HAI workshops introduced me to among the first few lover experiences of my life. At the end of my level one a young woman asked me if we could be lovers on Sunday night. I agreed. It was awkward, physically and emotionally. On Monday she called me and wanted to know if I wanted to see her again. I felt terrible. I felt afraid of not knowing what to do next and also afraid of hurting her feelings. Her feelings were hurt. I felt terrible. We said goodbye. I felt as traumatized watching her abandonment pain as she seemed to feel.
Concern: HAI does a great job of teaching a safe-sex conversation. I liked it and have practiced it ever since. What's missing is a safe-emotional conversation. The culture does a strong job of objectifying sex, but the truth is that in a healthy human being sex is a mental, emotional and physical experience in equal parts. What's also true is that if we are to learn from the studies in "This Emotional Life" on PBS emotions and thoughts are as contagious as STD's.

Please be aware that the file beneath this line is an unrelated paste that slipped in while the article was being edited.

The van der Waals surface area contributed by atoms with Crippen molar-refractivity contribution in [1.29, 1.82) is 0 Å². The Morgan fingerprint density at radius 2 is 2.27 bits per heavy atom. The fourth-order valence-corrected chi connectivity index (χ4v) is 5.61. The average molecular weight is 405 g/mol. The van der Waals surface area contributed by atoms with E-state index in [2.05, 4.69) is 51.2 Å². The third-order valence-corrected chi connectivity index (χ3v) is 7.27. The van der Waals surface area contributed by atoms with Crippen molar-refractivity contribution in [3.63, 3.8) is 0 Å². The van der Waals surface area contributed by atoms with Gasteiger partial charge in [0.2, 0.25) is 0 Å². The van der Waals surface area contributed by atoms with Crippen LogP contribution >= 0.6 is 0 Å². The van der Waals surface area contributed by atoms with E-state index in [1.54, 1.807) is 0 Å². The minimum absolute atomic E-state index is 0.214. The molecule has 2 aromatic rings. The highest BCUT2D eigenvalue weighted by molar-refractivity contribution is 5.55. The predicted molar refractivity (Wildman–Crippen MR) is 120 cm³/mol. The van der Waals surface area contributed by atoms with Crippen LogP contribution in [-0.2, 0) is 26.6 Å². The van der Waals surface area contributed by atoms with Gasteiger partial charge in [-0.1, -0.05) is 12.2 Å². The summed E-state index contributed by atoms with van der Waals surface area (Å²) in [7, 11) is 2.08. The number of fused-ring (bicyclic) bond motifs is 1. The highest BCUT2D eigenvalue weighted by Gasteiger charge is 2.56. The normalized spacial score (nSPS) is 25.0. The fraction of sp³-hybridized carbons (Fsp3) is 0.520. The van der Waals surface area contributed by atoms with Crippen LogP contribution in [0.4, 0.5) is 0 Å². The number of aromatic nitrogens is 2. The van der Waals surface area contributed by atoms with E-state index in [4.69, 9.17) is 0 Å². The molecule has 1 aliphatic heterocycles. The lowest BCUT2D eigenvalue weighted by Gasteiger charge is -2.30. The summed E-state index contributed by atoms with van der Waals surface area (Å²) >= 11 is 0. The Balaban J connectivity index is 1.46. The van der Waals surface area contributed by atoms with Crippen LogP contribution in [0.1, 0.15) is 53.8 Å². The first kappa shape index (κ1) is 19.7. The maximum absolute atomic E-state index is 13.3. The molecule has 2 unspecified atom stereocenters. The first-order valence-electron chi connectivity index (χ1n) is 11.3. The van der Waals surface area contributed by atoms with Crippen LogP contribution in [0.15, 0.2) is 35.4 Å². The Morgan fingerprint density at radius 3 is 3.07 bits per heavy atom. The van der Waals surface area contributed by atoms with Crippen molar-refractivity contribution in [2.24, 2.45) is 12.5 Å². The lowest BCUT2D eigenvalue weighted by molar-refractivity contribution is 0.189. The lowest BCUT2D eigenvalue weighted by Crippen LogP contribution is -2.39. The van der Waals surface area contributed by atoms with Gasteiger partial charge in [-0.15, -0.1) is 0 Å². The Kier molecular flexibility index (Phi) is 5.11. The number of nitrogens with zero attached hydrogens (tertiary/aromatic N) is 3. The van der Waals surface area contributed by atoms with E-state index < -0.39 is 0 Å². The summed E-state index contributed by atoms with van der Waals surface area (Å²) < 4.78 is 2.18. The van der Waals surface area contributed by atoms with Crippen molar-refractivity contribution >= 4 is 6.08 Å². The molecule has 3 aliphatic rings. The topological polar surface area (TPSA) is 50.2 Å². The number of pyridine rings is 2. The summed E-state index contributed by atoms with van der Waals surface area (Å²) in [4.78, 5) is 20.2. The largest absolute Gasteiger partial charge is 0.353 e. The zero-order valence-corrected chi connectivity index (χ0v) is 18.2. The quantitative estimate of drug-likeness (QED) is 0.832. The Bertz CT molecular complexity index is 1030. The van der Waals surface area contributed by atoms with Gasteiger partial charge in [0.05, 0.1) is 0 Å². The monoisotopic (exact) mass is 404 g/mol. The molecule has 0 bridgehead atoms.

I believe from the body language of this woman that she was traumatized by my rejection. She had communicated that this was one of her first lover experiences. I did not know the questions to ask at the time to make sure that this was a safe emotional and mental experience for her because there is no intake form at HAI or in the suggested sexual dialog. As a result, I have no idea whether she had a story that she was ugly and I reinforced that or if she had abandonment trauma that she was vulnerable to re-enacting? And unlike the American attitude of "that's not my problem," I care and want my partner's to feel good about their interactions with me. Is emotional disease as important as a physical disease? I think that if we are going to add the word "love" to a workshop it needs to include clear protocols for inexperienced sexual partners to engage in a way that is kind, informed and emotionally safe.